Motivated Reasoning and Disabled People
Motivated reasoning (MR) refers to the influence wishes, desires, and preferences have on individuals’ cognitive processes including assessing, constructing, and evaluating. Research on MR indicates that individuals have the tendency to accept favorable information and be dismissive or critical of threatening information. Such tendency influences the choice of newspapers and other media sources they consume and the content within these sources they read. MR is found to impact partisan affiliations and to lead to attitude polarization inequality, enhanced discrimination and injustice. Certain discussions linked to disabled people lend themselves to MR such as the origin of disablement (the body, the environment, or both) and whether the characteristic that makes one being classified as a disabled person is a deviation or a variation (see discussions around Deaf culture and neurodiversity). MR enables a polarization between the different views evident. Nearly all aspects and impacts of MR influence the living situation of disabled people. As such the purpose of our study was to investigate how the academic literature around MR engaged with disabled people. Using SCOPUS and the 70 databases of EBSCO ALL we found only two academic articles that directly covered MR in relation to disabled people. We use the issue of evidence generation in academic literature and newspapers as one example for discussing the impact of MR on disabled people. We suggest some actions that should be taken in relation to MR and disabled people.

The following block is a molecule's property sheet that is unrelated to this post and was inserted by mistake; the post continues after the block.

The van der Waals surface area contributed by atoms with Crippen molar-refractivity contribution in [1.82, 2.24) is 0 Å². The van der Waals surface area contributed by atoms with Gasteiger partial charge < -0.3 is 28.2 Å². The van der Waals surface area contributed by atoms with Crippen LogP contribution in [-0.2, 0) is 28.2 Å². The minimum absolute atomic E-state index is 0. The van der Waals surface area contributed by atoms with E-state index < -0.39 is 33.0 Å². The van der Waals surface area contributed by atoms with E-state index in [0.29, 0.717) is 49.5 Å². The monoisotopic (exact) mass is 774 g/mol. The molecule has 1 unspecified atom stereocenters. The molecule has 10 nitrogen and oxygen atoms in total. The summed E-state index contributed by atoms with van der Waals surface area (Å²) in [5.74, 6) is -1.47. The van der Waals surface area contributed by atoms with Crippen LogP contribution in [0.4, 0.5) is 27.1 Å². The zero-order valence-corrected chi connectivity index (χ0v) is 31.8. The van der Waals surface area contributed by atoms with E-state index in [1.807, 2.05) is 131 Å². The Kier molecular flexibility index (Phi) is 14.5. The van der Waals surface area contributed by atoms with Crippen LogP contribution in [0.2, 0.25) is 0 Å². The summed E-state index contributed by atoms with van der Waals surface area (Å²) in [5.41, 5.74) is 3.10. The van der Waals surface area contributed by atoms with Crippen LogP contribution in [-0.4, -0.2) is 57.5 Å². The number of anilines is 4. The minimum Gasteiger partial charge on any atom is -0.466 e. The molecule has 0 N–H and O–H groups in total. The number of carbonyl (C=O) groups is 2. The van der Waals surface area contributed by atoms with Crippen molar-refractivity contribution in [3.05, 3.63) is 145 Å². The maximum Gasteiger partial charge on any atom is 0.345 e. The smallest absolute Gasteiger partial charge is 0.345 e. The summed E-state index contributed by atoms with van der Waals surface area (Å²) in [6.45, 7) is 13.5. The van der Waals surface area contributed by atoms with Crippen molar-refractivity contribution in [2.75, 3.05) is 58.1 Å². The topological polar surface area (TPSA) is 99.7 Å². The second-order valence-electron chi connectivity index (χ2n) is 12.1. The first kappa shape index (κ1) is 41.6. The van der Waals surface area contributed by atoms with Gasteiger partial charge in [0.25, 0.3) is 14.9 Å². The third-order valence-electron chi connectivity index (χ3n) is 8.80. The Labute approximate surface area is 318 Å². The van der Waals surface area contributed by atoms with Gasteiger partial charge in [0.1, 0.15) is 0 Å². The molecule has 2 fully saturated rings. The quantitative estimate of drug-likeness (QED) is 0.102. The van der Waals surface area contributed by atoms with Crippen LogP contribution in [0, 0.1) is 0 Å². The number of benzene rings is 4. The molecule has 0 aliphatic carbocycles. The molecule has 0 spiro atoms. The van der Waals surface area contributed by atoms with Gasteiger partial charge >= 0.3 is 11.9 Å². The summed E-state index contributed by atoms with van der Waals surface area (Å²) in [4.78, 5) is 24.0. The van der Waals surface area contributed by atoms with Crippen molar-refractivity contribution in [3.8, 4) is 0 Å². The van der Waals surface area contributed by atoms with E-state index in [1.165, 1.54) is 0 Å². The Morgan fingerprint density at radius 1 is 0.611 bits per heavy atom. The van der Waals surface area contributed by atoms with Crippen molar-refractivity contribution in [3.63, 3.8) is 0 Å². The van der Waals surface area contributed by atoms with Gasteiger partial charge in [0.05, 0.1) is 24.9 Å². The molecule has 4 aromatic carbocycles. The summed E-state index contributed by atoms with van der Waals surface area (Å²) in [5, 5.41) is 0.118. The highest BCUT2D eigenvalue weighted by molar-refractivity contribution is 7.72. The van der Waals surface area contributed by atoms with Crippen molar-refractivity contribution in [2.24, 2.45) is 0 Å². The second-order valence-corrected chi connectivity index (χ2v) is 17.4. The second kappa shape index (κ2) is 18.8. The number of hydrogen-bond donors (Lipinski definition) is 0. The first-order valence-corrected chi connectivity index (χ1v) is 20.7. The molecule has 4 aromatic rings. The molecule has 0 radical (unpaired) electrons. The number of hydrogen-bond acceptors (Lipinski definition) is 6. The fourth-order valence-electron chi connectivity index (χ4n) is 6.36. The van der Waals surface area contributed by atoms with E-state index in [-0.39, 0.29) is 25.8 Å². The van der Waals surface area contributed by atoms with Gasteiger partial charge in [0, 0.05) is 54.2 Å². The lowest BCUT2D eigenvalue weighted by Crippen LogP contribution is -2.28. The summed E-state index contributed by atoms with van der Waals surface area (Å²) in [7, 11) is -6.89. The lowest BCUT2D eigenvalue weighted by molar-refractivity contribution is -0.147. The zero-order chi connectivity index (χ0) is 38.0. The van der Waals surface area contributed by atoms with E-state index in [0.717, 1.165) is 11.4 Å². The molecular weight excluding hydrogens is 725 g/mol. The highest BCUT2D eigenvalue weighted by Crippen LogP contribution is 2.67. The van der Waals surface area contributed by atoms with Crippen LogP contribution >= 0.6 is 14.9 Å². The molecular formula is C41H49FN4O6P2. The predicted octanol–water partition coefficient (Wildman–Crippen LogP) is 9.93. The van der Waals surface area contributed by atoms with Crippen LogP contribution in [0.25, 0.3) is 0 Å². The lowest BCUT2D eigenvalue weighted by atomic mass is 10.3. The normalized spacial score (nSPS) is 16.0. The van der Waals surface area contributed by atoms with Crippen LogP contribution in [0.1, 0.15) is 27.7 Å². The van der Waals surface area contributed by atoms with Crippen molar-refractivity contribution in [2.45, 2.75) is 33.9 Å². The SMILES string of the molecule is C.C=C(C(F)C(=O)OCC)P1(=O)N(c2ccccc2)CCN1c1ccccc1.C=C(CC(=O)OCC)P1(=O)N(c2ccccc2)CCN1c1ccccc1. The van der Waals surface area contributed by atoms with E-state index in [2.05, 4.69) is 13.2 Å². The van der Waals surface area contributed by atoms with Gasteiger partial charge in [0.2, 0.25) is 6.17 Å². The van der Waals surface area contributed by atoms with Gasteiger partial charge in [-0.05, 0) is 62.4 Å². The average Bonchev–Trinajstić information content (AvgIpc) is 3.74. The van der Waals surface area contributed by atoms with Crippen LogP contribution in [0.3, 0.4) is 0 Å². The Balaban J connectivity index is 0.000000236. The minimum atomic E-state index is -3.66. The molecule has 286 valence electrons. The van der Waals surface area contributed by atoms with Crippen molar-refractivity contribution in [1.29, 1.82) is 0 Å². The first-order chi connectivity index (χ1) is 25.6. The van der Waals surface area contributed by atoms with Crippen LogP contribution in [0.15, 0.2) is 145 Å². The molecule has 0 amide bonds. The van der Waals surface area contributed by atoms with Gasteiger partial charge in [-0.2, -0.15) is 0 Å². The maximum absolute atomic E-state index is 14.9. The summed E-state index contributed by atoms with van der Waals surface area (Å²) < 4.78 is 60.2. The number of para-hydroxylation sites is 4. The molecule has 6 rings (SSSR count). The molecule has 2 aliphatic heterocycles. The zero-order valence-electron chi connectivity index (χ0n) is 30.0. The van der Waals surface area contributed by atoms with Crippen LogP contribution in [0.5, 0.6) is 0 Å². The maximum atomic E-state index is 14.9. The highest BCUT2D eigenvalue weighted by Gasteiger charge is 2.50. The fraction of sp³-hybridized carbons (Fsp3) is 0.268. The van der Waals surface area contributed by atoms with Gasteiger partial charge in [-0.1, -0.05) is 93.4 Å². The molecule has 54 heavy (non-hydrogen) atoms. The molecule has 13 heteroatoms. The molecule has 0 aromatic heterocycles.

LicenseAuthors who publish with this journal agree to the following terms:
- Authors retain copyright and grant the journal right of first publication with the work simultaneously licensed under a Creative Commons Attribution License that allows others to share the work with an acknowledgement of the work's authorship and initial publication in this journal.
- Authors are able to enter into separate, additional contractual arrangements for the non-exclusive distribution of the journal's published version of the work (e.g., post it to an institutional repository or publish it in a book), with an acknowledgement of its initial publication in this journal.
- Authors are permitted and encouraged to post their work online (e.g., in institutional repositories or on their website) prior to and during the submission process, as it can lead to productive exchanges, as well as earlier and greater citation of published work (See The Effect of Open Access).